If you want to feel like one of the many Ottoman Sultans, you don’t need to go back in time to the Ottoman era. Çırağan Palace is located next to some palaces in this list, and its construction began in the 19th century. It was built in the period when each sultan wanted his own place instead of living in his parent’s house, which is understandable today. Sultan Abdulaziz had this palace built and died a few years later.
We say you don’t need a time travel machine because Çırağan Palace can be one of the beautiful palaces you can stay at in Istanbul. Sultan’s Suite is the most luxurious accommodation facility in Istanbul, ranking 14th in CNN’s ‘The 15 most expensive hotel suites in the world. The place is operated by Kempinski Hotels.
It is close to tourist attractions, as are many palaces on this list. You can easily take a ferry to the Asian side to see the impressive Beylerbeyi Palace. Alternatively, you can walk or take a taxi to see the crystal chandeliers at Dolmabahçe Palace or the breathtaking gardens of Yıldız Palace. However, the historical Topkapi palace, which served most of the Ottoman sultans, is quite far from this hotel.
A little outside the city center, you will find a series of pavilions used by the sultans. They are a bit off the tourist path but still easily accessible in Istanbul. These are closer to entertainment areas and holiday homes than palaces. They’re also much cheaper than ostentatious palaces. If you’re feeling adventurous, we’ve listed some of them below.
6- Ihlamur Kasrı
Ihlamur Pavilion was originally a farm that Sultan Ahmed bought in the 18th century. It started as a place to shoot but soon became a place of entertainment for royalty. Sultan III. Selim and II. You can see the stones showing the shots of Mahmud.
Over the years, Sultan III. Selim expanded the mansion with its quirky cobbled paths, picturesque ponds, and decorative art in each room. Ihlamur Pavilion hosted a wide variety of guests from Serbia to political leaders and French poets. It is one of the wonderful places to be preferred for a quiet escape from the hustle and bustle of Istanbul.
The cafe in the harem has an inviting decor. The staircase of the ceremonial pavilion has an understated elegance with its neo-baroque style. The tiles around the fireplace were produced in the porcelain factory in Yıldız Palace.
7- Küçüksu Kasrı
Küçüksu Pavilion was formerly known as the Sweet Waters of Asia due to its natural beauty.
Although forgotten by tourists over time, it is still an exciting place to visit. The reason is that it was built to show the magnificence of the Ottoman Empire.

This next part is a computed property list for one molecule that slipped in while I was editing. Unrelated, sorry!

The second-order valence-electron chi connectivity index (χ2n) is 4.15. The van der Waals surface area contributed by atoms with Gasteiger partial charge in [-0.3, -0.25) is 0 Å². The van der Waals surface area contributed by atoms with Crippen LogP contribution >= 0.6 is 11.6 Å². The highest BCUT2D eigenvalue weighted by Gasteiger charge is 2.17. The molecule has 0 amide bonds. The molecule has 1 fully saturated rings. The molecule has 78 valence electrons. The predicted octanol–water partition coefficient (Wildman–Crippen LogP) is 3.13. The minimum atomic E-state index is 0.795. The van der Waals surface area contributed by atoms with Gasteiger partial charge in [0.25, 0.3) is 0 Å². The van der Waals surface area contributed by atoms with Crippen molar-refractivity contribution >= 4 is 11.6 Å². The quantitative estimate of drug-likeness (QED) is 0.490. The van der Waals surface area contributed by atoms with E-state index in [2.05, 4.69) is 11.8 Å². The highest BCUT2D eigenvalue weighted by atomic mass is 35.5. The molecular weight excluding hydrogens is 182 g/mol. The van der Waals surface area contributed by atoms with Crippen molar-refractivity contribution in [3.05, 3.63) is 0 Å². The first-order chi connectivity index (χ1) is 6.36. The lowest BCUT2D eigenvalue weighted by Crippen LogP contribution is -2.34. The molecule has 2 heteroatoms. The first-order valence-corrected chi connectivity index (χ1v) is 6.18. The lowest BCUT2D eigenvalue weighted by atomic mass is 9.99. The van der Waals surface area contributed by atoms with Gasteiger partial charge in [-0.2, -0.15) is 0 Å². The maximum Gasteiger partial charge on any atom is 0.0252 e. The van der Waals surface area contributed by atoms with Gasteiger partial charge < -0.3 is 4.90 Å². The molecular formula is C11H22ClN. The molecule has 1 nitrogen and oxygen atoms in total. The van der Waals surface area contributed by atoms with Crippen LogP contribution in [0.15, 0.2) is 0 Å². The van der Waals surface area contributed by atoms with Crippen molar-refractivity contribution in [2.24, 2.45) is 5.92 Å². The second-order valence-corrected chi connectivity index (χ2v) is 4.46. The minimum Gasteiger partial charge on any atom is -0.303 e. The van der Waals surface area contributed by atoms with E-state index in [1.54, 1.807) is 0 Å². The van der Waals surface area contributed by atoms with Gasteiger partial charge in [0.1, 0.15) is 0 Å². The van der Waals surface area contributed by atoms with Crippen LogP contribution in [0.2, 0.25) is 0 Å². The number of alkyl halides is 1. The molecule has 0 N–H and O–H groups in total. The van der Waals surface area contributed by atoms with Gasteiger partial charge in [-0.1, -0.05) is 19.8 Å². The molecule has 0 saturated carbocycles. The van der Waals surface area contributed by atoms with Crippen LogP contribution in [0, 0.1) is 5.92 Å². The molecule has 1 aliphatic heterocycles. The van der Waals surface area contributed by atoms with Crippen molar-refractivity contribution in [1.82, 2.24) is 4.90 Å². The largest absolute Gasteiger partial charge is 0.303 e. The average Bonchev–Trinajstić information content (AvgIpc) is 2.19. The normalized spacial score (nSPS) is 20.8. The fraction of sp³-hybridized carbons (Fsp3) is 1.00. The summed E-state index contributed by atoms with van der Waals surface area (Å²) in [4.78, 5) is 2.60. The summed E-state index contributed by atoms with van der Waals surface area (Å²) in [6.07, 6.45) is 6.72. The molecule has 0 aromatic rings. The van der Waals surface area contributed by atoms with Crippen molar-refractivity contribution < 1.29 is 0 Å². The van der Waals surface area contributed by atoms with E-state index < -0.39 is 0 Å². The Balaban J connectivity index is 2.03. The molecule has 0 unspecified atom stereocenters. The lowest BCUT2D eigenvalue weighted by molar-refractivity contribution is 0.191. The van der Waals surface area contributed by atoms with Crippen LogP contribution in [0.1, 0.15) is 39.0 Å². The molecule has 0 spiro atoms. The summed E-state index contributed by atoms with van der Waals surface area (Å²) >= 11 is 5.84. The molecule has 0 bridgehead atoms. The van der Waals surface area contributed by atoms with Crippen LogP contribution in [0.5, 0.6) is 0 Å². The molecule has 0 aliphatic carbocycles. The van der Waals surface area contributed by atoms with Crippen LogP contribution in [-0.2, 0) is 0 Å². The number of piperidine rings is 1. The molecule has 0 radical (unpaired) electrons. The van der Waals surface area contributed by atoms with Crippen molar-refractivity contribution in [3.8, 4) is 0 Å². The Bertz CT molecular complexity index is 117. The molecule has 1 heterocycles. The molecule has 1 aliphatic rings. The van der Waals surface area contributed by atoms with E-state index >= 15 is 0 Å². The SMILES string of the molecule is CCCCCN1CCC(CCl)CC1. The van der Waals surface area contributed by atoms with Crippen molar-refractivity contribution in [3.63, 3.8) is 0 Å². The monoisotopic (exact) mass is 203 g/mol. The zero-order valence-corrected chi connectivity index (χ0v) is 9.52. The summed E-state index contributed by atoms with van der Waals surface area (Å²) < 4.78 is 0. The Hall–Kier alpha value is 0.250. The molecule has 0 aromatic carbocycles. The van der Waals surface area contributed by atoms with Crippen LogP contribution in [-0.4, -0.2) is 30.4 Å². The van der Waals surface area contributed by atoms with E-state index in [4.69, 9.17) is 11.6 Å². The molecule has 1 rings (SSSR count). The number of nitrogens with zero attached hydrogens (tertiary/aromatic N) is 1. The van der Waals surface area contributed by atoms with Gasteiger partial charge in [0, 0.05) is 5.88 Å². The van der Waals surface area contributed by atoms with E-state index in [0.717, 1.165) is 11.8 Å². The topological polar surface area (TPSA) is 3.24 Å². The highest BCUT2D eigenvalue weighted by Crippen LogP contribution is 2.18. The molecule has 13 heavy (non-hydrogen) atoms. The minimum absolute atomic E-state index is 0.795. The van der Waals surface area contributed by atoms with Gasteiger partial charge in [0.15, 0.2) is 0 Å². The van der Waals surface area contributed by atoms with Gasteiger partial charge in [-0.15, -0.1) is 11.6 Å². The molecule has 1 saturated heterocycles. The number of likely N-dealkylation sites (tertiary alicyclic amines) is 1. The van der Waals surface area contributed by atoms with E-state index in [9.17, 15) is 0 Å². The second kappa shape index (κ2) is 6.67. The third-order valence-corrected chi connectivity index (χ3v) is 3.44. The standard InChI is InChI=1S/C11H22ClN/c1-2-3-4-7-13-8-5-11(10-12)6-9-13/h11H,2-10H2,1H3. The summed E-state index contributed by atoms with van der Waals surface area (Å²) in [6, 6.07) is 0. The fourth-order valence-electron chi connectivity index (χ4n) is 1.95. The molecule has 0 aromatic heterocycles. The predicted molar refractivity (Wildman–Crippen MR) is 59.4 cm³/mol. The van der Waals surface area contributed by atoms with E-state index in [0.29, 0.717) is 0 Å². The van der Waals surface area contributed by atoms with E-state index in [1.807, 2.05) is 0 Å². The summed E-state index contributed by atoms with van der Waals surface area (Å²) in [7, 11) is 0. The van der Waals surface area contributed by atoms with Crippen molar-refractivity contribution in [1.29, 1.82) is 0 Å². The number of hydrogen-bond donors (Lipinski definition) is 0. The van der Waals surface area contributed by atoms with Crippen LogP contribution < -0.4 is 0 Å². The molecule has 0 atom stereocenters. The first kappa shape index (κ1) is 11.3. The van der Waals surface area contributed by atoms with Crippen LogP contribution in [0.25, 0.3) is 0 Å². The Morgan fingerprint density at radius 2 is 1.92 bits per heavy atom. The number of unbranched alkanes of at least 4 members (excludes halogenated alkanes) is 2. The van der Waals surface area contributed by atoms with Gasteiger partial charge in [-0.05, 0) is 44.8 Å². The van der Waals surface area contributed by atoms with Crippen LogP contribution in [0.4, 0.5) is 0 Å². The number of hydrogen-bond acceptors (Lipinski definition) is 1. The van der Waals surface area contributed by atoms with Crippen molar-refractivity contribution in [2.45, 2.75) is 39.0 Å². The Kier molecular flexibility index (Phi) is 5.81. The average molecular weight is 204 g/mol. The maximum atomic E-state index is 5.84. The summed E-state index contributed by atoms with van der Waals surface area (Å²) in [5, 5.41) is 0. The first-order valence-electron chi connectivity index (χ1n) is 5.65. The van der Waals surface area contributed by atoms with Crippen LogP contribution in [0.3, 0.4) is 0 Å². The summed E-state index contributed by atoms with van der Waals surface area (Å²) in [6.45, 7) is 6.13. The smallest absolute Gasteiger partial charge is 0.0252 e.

It may be the first pavilion built not by the Sultan but for him. The Grand Vizier had this mansion built for Mahmud I. Also, Prince of Wales VII. It hosted many distinguished guests such as Edward.
The striking interior was designed by French stage designer Charles Sechan, whose other works include the Vienna State Opera.
8- Aynalıkavak Kasrı
Aynalıkavak Pavilion is also known as Aynalıkavak Palace, as it used to be a part of the shipyard palace. The audience hall, where the sultan will host his guests, is so magnificent that it almost looks like it belongs to a movie. Poems are embroidered on the windows in the Hasoda. Musicians, downstairs III. They may be surprised to see Turkish musical instruments on display, arranged according to Selim’s musical interests.
9- Maslak Kasrı
Maslak Pavilion has a serenity that cannot be fully reflected in the great palaces in Istanbul. After Abdülhamid ascended the throne, this mansion gradually turned into a farm called Çiftlikât-ı Hümâyûn (Royal Farms). Not all buildings survived; however, the Reception Area, the harem, the bath, the servants’ room, and the tented mansion at the back are fine examples of the type of architecture that the upper class would appreciate during the Ottoman period.
There is a magnificent lemon garden that will transport you to another world. The greenhouse has rare species, as gardening and farming were a hobby of the last sultan of the Ottoman Empire. There are beautiful camellias in the orchards. It is known that these are the oldest of their kind in Istanbul.
10- Beykoz Mecidiye Kasrı
Egyptian Governor Mehmed Ali Pasha started the construction of the Beykoz Mecidiye Kasrı as a gift. Unlike other palaces and mansions, there are colored stones on the walls and outside of this palace. Anyone who grew up watching Disney might think that double-arm stairs might remind them of the prom scenes in Cinderella, Beauty and the Beast, and Anastasia. Everything about this place, the red carpets, thick curtains, and double balconies has a fairy tale vibe not to be missed.
Experience Turkish Cuisine!
Istanbul is one of the most beautiful cities in Europe. With its rich history, stunning Ottoman-era palaces, and world-class dining scene, it’s no wonder this city has been cited by many as the top tourist destination.
If you are looking for an authentic cultural experience with delicious Turkish cuisine, Istanbul is the perfect place to start your trip! You can try the dishes eaten in Ottoman palaces at Deraliye Ottoman Cuisine Restaurant in Sultanahmet.